Does subsidised temporary employment get the unemployed back to work? Aneconometric analysis of two different schemes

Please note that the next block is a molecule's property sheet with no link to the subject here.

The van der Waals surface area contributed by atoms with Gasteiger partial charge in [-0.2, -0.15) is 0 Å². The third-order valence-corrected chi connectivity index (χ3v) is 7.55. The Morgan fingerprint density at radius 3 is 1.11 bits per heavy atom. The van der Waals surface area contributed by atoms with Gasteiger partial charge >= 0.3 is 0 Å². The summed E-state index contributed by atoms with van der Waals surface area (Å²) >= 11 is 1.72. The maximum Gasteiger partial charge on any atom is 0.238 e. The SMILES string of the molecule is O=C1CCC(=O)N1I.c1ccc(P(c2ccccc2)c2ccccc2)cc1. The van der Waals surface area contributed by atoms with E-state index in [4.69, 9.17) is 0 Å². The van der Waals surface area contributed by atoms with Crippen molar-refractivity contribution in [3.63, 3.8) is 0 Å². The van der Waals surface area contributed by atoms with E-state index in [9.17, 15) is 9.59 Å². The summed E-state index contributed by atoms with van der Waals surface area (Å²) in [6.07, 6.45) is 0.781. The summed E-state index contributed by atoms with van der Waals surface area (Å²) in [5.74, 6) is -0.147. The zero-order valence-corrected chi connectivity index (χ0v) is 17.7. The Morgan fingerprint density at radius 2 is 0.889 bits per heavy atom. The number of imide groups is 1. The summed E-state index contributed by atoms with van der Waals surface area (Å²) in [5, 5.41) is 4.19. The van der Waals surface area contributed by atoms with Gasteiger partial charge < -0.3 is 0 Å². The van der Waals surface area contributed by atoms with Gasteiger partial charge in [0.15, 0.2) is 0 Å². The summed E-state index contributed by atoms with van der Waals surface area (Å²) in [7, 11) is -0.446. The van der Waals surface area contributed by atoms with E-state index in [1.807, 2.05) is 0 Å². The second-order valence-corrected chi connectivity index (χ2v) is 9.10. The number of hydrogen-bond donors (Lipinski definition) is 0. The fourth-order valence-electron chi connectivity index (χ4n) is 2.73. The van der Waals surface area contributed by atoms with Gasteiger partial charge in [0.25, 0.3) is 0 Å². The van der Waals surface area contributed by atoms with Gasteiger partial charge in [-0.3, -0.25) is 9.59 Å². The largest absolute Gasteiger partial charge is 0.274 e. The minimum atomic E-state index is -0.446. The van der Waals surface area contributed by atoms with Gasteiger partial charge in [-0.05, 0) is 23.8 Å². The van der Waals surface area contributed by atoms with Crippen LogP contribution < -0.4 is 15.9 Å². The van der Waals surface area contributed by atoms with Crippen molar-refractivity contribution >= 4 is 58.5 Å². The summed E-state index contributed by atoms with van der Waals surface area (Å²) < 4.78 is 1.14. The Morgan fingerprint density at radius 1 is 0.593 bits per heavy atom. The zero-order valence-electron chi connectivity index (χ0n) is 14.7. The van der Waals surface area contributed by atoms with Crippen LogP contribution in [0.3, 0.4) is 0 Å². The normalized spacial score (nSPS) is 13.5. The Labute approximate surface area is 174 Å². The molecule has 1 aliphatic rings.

Subsidized employment is an important tool of active labour market policies to improve the chances of the unemployed to find permanent employment. Using informative individual administrative data, we investigate the effects of two different schemes of subsidized temporary employment implemented in Switzerland. One scheme operates as a non-profit employment programme (EP), whereas the other one is a subsidy for temporary jobs (TEMP) in firms operating in competitive markets. Using econometric matching methods, we find that TEMP is considerably more successful in getting the unemployed back into work than EP. We also find that, compared to non-participation, both programmes are ineffective for unemployed who find jobs easily anyway, as well as for those with short unemployment duration. For unemployed with potentially long unemployment duration and for actual long term unemployed, both programmes may have positive effects, but the effect of TEMP is much larger.
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